Accenture's Ernie Cordova: Safeguarding the Future

Ernie, who started the security operation in Washington, D.C., for Accenture’s federal operations when he joined the company in 1998, is also the executive sponsor of the Washington chapters of the company’s LGBT and Hispanic employee-resource groups.

Business and Security

Ernie grew up in New Mexico, where his father was a career police officer. “A career in security was deep-seated in me but it wasn’t my original path,” he says. He attended New Mexico State University, majoring in business and management.

His first job out of college was working for ADC Ltd., a Hispanic-owned company that was a contract auditor for federal government clients. The company also performed security clearances, and Ernie was sent to Washington, D.C., to run the Eastern region.

Friends suggested he contact Accenture, which was just starting its business with federal clients. Once there, he lobbied with colleagues in the company to build a security organization. “I put a business case together and presented it to my leadership at the time. They saw the need and invested in it.”

Security, he notes, has changed dramatically since he started. “Today everything is digital and cyber security. We [his organization of 40 employees] are protecting our proprietary information and our data privacy,” he says.

Current Position

Chief Security Officer, Accenture Federal Services. Accenture is No. 15 on The DiversityInc Top 50 Companies for Diversity list

Executive Sponsor, Accenture’s Washington D.C. Hispanic American Employee Resource Group and LGBT Employee Resource Group


Bachelor’s Degree, Business, New Mexico State University


Accenture Representative, Greater Washington Chamber of Commerce

Accenture Representative, Hispanic IT Executive Council (HITEC)

Executive Sponsor, Accenture’s Skills to Succeed Initiative with Capital Partners for Education

Advocate, Food & Friends, caring for people living with HIV/AIDs, cancer and other life-challenging illnesses


Hispanic Tech Leader, Greater Washington Chamber of Commerce

Always Authentic

Ernie has been out as a gay man from day one at Accenture as well as his prior employer. “Accenture has helped me bring my own brand. My leadership understands who I am. I am an individual who is a Hispanic and who is LGBT. I bring my authentic self to work,” he says.

Accenture’s values of respect for the individual and integrity are important to him, he says. Today, it’s easier for employees at this company and many others to be out, he says, but when he joined Accenture he found the culture very inclusive. “I brought my husband to events and it was accepted. It wasn’t an issue,” he says.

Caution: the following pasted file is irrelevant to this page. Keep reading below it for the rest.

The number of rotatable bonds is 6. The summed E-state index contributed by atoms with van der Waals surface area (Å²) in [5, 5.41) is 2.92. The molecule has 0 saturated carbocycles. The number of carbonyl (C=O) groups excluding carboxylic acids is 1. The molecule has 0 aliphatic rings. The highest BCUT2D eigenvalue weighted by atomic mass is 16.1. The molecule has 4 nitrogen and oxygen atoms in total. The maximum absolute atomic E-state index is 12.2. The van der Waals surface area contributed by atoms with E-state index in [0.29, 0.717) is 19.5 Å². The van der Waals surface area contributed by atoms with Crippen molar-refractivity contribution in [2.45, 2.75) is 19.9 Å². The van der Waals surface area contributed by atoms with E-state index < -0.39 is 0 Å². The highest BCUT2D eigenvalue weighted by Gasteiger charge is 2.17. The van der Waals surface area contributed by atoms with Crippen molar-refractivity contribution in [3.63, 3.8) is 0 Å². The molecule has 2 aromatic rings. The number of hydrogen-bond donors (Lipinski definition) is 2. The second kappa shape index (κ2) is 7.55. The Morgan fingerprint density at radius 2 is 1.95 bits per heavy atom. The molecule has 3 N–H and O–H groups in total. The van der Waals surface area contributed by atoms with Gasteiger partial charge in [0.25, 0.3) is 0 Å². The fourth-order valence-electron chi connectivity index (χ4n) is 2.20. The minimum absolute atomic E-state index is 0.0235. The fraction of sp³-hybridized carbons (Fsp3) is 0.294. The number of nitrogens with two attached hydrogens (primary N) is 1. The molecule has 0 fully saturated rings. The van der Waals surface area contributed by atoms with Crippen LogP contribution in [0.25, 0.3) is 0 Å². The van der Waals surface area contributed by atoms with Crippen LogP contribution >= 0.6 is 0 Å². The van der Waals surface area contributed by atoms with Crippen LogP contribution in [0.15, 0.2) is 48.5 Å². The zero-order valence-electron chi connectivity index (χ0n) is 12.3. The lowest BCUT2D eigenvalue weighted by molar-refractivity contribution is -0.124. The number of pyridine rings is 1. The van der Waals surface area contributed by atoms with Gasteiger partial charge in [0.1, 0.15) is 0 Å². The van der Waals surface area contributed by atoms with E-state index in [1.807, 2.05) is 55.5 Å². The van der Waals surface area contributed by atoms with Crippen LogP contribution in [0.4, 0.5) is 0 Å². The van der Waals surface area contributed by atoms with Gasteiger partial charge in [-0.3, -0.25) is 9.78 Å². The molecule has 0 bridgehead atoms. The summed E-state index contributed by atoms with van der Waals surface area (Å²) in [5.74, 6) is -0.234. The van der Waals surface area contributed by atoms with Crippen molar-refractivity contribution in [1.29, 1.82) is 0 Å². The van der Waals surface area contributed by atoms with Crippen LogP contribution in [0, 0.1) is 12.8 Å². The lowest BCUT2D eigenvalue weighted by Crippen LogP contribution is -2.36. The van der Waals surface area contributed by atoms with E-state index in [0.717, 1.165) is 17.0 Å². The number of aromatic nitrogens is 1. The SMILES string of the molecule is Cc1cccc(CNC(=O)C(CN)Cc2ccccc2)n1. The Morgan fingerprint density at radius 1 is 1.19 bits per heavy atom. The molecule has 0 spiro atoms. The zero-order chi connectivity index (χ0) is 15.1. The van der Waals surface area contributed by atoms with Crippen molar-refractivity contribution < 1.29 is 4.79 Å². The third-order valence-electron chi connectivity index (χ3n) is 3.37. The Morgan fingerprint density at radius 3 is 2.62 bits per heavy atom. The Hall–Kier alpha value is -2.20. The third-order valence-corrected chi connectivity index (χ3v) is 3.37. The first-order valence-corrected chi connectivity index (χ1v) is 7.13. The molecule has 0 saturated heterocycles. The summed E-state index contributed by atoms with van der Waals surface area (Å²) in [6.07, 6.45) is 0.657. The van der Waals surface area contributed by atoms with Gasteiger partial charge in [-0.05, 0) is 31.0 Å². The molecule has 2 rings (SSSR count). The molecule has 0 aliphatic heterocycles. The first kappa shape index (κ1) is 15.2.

From the start he has been involved with the employee-resource groups and now serves as executive sponsor of the two groups. “When they came to me, I wholeheartedly said yes. It lets me pay it forward, leveraging my experience and what I’ve had to go through. For our young people, it’s good to share those experiences,” he says.

Developing Future Workforce

“Our constantly evolving workforce, and in particular the addition of Millennials into our organization, is what excites me most. This new, young workforce is bringing new ideas and new perspectives a whole new way of thinking for our organization. They are our future leaders and will shape the way we do business,” says Ernie.

He mentors younger IT professionals, especially those who are Hispanic and LGBT, through Accenture and his involvement with the Greater Washington Chamber of Commerce and the Hispanic IT Executive Council (HITEC).

“It’s not a matter of getting them into technical careers. The interest is already there. We know the demand for IT Talent is going to continue to explode across the tech industry in the next decades. For us at Accenture, it’s about enabling these youth and even experienced hires that are new to the technology world. There is an opportunity for us to help them understand that a career in technology is attainable,” he says.

He cites Accenture’s Future Technology Leadership Program as a way to attract and develop a diverse pipeline by reaching students in their first and second years of college. He also notes the firm’s involvement with Girls Who Code, a national non-profit.

On a personal basis, he tries to mentor as many young people as he can and currently has eight formal mentees and between two and 10 informal mentees seeking advice each month.

“I help them learn Accenture’s culture and how we operate. Young folks need to build their personal brand and learn how to tap into diverse networks,” he says. “I help them develop that elevator speech, which can change as you continue in your career. Young folks coming in from college sometimes don’t understand that.”

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